Finally, the experiment which most summed up the spirit of Science on Stage, and which we rewarded with the top prize of €4000, was Catherine Garcia-Maisonnier’s weather balloon, with its gondolas designed, built and equipped by her French schoolchildren. They patiently worked out what they wanted to measure and how they wanted to measure it, throwing out the impractical and the too heavy, to achieve an outstanding experiment which worked on many different levels, and reached a truly impressive height!
Well done everyone – without you, science and Europe would be a greyer place. We rely on you, the science teachers, to inspire the youngsters of today to become the scientists of the future, and you exceeded all our expectations. It was a pleasure working with you and seeing how much fun science has become – we just wish you had been around when we were at school.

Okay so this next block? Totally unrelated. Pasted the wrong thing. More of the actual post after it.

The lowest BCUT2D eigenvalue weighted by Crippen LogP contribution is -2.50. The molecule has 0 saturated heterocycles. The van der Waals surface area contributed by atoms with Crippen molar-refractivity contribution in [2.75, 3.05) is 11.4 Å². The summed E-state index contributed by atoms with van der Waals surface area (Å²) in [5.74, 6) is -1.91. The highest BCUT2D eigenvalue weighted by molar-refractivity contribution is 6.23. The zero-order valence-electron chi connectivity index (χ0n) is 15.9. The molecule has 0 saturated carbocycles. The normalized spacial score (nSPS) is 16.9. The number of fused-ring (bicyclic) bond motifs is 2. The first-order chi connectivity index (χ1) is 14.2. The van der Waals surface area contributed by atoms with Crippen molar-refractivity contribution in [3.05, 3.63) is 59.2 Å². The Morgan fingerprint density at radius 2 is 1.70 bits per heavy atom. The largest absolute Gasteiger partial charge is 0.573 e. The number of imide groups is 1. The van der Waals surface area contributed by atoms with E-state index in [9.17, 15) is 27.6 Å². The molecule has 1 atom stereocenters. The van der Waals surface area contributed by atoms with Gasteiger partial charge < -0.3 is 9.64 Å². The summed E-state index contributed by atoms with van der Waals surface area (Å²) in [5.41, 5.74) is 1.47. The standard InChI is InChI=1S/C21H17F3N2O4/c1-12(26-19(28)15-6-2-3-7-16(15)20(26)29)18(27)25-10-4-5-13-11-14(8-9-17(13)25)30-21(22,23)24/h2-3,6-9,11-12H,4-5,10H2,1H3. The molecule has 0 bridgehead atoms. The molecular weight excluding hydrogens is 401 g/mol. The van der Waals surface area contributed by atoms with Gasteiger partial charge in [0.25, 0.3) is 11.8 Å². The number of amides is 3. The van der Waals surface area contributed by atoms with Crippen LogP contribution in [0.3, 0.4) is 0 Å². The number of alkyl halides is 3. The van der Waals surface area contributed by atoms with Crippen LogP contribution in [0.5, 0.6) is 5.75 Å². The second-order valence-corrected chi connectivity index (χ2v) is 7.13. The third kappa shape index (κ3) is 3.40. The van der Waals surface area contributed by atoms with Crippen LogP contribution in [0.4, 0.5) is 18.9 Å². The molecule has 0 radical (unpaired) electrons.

Now the only thing left to do is to tell the world. You can double the value of Science on Stage by forgetting your modesty and telling newspapers, radio and television about your success. Does your cousin work for the local paper? Is your neighbour a journalist? Go out and tell people, and inspire your colleagues and schoolkids, so that the cliché of boring science lessons becomes just as antiquated as the cliché of mad scientists that you all proved wrong during Science on Stage.
Science on Stage is not about prizes and winning – it’s about exchange and inspiration. But the European Science Teaching Awards are part of the fun; they are something to show at home, a recognition of your effort. If you didn’t receive a prize this year, try again at Science on Stage 2, which will take place in Grenoble, France, from 2-6 April 2007. Get involved in your national event now – all details are on the Science on Stage website.